October 6, 2017

Dear Senator McConnell,

We are writing as scientists, conservationists and environmentalists to urge your strong support of the Alvin W. Vogtle Nuclear Power Plant in Georgia, where the construction of two new reactors remains at risk of cancellation despite continued support from Southern Company and multiple stakeholding utilities.

The completion of Vogtle urgently requires the broad backing of the federal government through an extension of the 2005 Energy Policy Act’s Production Tax Credit for nuclear generation. There is already strong support from the administration in the form of the recent loan guarantee announced by Energy Secretary Perry, and the President is ready to sign the bill once it is presented to him. As Senate Majority Leader you have the power to build a Senate coalition in favor of the extension.

It is particularly critical to continue the construction of Vogtle’s new reactors now that the expansion of the V.C. Summer Generating Station in South Carolina was cancelled earlier this year. Moreover, this comes during a time of nuclear plant closures and proposed closures in California, Vermont, Nebraska, New York, New Jersey, Connecticut, Pennsylvania, and Massachusetts.

The two new Vogtle reactors would generate more than 18 terawatt hours (TWh) of electricity annually and could cut Georgia’s coal use in half. Coal pollution is a major factor behind respiratory disease and lower infant birth weight, and Georgia ranks 9th in deaths from electricity-generated particulate matter nationally, according to a 2013 study by MIT researchers. By keeping the Vogtle reactors, Georgia will avoid emissions from coal that would have been equivalent to adding 3.7 million cars to the road, and preserve enough carbon-free electricity to power 3.9 million electric vehicles.

Georgia receives one-quarter of its total power from nuclear plants that currently employ more than 1,600 highly skilled workers. Ensuring the continued construction of Vogtle’s new reactors will immediately preserve thousands of in-state construction jobs and create an additional 800 permanent jobs.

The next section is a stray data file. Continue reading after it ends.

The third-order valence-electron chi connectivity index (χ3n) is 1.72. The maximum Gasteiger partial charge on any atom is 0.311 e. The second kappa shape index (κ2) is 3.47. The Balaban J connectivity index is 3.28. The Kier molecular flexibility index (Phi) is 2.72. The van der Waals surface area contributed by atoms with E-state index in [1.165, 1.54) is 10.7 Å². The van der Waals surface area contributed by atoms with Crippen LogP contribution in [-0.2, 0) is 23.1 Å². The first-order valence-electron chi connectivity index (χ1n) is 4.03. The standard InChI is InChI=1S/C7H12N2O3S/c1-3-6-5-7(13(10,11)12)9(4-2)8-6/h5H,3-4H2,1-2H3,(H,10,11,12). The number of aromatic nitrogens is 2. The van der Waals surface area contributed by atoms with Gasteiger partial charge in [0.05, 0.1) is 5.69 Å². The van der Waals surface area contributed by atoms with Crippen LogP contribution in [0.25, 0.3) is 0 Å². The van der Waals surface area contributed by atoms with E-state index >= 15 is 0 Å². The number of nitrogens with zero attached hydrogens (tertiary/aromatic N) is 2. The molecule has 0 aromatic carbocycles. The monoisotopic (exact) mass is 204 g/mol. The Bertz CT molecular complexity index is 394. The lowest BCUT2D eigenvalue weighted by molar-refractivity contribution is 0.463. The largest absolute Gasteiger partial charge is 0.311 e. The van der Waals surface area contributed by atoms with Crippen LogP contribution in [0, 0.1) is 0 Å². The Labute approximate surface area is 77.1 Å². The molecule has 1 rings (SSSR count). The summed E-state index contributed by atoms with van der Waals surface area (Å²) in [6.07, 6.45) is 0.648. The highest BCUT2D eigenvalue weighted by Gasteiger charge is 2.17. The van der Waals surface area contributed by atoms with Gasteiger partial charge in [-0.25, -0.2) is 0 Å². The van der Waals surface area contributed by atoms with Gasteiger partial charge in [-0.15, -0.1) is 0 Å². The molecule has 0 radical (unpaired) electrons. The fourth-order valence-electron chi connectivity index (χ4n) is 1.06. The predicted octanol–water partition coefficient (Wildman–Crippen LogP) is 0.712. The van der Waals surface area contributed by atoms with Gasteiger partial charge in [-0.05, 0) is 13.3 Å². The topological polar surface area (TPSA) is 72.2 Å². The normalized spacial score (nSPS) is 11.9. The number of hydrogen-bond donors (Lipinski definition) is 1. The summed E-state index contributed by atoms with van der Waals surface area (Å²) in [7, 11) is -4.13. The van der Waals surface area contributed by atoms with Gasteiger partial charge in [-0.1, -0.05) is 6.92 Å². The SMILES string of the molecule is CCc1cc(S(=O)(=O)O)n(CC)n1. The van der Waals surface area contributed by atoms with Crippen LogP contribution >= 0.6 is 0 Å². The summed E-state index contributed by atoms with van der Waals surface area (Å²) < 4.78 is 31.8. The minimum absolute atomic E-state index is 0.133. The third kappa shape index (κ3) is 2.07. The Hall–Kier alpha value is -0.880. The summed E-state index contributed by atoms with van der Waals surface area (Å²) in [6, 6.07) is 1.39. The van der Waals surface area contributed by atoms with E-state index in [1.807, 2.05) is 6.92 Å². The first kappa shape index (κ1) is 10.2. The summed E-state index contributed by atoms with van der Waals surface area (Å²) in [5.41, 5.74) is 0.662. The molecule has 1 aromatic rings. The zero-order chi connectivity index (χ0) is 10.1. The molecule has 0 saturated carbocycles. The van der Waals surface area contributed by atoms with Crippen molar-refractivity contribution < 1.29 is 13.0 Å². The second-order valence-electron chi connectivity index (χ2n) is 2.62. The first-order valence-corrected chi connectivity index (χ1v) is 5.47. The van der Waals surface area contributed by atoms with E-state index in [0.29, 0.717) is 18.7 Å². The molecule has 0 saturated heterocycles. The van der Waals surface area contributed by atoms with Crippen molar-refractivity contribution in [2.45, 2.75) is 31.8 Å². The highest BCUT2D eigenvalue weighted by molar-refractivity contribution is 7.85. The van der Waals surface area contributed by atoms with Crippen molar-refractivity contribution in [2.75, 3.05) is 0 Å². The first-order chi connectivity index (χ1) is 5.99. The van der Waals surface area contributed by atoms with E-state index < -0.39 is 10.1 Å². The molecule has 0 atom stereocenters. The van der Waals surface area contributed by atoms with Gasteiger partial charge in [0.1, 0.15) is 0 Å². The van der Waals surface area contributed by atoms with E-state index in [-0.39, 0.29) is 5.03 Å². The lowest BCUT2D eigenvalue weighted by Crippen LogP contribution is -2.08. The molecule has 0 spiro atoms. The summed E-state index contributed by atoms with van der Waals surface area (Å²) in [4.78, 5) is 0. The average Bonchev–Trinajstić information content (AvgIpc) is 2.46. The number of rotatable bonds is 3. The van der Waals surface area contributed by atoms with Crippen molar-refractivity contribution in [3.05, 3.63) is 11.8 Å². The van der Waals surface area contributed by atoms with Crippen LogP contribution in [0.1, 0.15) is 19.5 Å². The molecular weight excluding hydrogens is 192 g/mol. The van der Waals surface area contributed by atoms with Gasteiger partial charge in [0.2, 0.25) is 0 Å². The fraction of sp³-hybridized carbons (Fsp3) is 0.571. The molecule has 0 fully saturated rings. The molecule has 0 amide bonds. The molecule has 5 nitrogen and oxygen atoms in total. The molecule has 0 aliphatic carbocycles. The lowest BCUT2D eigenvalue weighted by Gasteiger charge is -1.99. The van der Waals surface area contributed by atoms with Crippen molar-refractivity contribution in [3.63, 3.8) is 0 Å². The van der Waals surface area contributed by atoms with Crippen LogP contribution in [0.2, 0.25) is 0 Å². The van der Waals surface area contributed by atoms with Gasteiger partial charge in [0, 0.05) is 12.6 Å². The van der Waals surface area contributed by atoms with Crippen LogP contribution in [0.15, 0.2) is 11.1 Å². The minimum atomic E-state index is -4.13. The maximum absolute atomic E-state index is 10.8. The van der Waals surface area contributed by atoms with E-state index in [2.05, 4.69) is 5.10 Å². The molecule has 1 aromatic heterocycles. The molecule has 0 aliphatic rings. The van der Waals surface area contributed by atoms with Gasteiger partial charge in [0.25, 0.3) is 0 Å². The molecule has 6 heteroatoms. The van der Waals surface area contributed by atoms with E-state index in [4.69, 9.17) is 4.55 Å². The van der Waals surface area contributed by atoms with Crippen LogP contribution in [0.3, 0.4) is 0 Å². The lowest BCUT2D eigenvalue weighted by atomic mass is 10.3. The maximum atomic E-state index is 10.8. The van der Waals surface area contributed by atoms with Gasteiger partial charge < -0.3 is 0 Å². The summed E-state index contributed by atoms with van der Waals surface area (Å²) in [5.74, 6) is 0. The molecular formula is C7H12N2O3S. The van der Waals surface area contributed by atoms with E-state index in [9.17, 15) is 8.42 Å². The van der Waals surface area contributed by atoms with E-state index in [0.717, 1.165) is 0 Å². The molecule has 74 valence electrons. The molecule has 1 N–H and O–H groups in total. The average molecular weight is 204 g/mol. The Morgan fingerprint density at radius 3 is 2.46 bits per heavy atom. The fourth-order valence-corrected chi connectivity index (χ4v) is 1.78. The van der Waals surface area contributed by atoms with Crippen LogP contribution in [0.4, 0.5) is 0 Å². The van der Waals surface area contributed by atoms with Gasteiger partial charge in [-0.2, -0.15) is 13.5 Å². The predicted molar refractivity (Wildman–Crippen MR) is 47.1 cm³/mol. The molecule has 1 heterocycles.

The expansion of Vogtle will promote long-term energy diversity in the South and save Georgian ratepayers billions of dollars compared to the rates that they would pay for electricity generated by wind and solar. And it would cost only slightly more than replacement by natural gas, which is currently at historically low prices but notorious for its price volatility.

The two new Vogtle reactors will be first-of-a-kind AP1000s, and their construction represents the first new nuclear build in the United States in 30 years. To abandon construction at Vogtle will be a failure of America’s global leadership to invest in the production of clean, safe, affordable, and reliable energy for millions of Americans, both today and in the future.

While the unfamiliar reactor design has presented some challenges, the remaining work on Vogtle’s expansion will be manageable as all of the major forgings and equipment are completed and onsite. Moreover, China has successfully completed the construction of the first two AP1000 reactors at the Sanmen Nuclear Power Station, which will serve as working examples for the Vogtle reactors.

The Georgia Public Service Commission must decide by early 2018 if they will continue with construction on Vogtle, but their support depends on the successful extension of the federal production tax credit by the end of the year.

It will take courage on the part of the nation’s public servants to complete the expansion of Vogtle, but the choice to do so will represent their commitment to the environment, jobs and the American people.


James Hansen, Climate Scientist, Earth Institute, Columbia University

Michael Shellenberger, President, Environmental Progress

Kerry Emanuel, Professor of Atmospheric Science, Massachusetts Institute of Technology

Steven Pinker, Harvard University, author of Better Angels of Our Nature

Richard Rhodes, Pulitzer Prize recipient, author of Nuclear Renewal and The Making of the Atomic Bomb

Robert Stone, filmmaker, “Pandora’s Promise”

Erle C. Ellis, Ph.D, Professor, Geography & Environmental Systems, University of Maryland

Christopher Foreman, author of The Promise & Peril of Environmental Justice, School of Public Policy, University of Maryland

Kirsty Gogan, Executive Director, Energy for Humanity

Joshua S. Goldstein, Prof. Emeritus of International Relations, American University

Steve Kirsch,  CEO, Token

Joe Lassiter, Professor, Harvard Business School

John Lavine, Professor and Medill Dean Emeritus, Northwestern University

David Lea, Professor, Earth Science, University of California

Martin Lewis, Department of Geography, Stanford University

Mark Lynas, author, The God Species and Six Degrees

Michelle Marvier, Professor, Environmental Studies and Sciences, Santa Clara University

Norris McDonald, President, Environmental Hope and Justice

Alan Medsker, Coordinator, Environmental Progress - Illinois

Richard Muller, Professor of Physics, UC Berkeley, Co-Founder, Berkeley Earth

Samir Saran, Vice President, Observer Research Foundation, Delhi, India

Jeff Terry, Professor of Physics, Illinois Institute of Technology


CC: Senator Hatch (R-UT)
Senator Isakson (R-GA)
Energy Secretary Perry
Senate Minority Leader Schumer